A Short Review of Almost Human

A new show debuted this week that should please many science fiction fans -- Almost Human, executive-produced by J.J. Abrams and created by J.H. Wyman, who previously brought us the excellent Fringe. Set in the future (which doesn't need to be a specific year, but is -- let the countdown to 2048 begin!) when crime has quadrupled, law-enforcement has tackled the problem by partnering human police officers with androids. The new robot models, labeled MX, are more, well, "robotic," like emotionless mannequins, but they are meant to be an improvement over their "almost human" predecessors whose simulated emotions made them unpredictable and hazardous. Karl Urban plays a troubled detective returning to the force after being out of commission in a coma for almost two years as a result of a gang attack that killed his colleagues. After not fitting well with the new MX model assigned to him, he is partnered with an older version (played by Michael Ealy), brought out of storage.

Urban and Ealy are terrific, their characters completely likable and full of depth.  Ealy's Dorian, like so many of the best android characters in speculative fiction history, struggles with the self-awareness that he's a machine and that his emotions and thoughts are just coded into his wiring, yet he was created to be as close to human as possible. Many times during the story, he comes across as the most human character of all. As in Bladerunner and other science fiction tales that came before, there are hints that Urban's Detective John Kennex may be less human than originally thought. Having lost one of his legs in the attack that almost killed him, he now has a computerized, artificial limb -- but we're left wondering if there is more cyborg to him than just the leg. Are his memories implanted? Is he the next evolutionary step in the android factory-line? Nothing is said outright, but his last name "Kennex" does have a similarity to "MX."  We shall see what unfolds in future episodes.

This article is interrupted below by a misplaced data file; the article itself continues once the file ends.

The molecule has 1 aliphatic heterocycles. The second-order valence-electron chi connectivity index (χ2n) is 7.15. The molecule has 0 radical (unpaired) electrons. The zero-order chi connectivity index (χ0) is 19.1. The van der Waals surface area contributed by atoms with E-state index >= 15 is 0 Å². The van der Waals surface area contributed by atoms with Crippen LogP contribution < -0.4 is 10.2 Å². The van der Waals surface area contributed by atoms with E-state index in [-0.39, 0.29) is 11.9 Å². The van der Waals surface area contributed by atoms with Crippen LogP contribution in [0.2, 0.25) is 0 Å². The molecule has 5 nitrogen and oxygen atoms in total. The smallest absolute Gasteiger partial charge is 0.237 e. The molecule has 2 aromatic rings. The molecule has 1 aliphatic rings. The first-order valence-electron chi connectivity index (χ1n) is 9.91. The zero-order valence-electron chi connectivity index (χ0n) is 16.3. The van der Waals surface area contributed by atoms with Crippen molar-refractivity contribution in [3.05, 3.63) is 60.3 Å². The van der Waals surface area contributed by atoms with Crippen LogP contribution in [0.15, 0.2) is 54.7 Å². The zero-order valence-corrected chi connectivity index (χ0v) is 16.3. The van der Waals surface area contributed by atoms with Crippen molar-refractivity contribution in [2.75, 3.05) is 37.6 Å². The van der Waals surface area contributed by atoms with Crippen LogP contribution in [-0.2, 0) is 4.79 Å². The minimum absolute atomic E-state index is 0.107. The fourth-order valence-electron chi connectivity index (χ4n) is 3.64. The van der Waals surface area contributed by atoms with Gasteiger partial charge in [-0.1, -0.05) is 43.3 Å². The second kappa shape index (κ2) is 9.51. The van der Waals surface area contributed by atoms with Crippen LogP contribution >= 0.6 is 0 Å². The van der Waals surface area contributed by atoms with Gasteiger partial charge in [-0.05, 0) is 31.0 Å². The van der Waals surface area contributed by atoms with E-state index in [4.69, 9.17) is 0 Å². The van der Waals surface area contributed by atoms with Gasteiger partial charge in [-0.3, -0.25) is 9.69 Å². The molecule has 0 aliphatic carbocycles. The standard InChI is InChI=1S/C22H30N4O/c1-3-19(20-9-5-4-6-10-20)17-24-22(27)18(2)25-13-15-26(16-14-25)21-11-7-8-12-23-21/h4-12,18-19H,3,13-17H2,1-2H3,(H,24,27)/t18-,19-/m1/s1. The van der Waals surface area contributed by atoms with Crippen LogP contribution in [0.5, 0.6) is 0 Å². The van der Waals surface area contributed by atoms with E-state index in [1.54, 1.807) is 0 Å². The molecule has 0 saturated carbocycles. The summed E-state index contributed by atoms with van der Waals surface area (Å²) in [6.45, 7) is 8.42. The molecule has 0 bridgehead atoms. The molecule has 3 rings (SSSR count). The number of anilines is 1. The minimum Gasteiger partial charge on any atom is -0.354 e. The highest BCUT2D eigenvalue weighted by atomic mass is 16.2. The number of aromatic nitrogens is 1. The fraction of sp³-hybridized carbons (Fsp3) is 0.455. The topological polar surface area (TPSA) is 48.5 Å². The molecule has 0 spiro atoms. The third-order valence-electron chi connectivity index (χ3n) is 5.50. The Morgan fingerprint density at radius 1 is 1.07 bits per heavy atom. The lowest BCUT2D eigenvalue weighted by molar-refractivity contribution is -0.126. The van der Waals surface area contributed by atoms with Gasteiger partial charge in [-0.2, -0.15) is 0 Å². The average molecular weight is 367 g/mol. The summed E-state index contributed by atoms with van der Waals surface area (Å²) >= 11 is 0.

Like the best science fiction, the pilot episode creates a fully believable futuristic world with many glimpses of advanced technology. I'm hoping that such sci-fi elements aren't downplayed as the season progresses -- I want this show to explore ideas instead of just becoming another police procedural. The supporting cast does a fine job of keeping up with the dynamic duo of Kennex and Dorian without getting in their way -- Lili Taylor as Captain Sandra Maldonado, Minka Kelly as Detective Stahl, Michael Irby as Detective Richard Paul, and Mackenzie Crook as Rudy Lom.  I especially enjoyed Hiro Kanagawa as the mysterious Recollectionist, trying to help rehabilitate Kennex and draw out his memories as he attempts to go back to a regular life. I hope we see more of him.

Almost Human runs on the FOX broadcast network. Full episodes are also available online at FOX NOW, FOX On Demand, Hulu Plus, and elsewhere.  Check it out.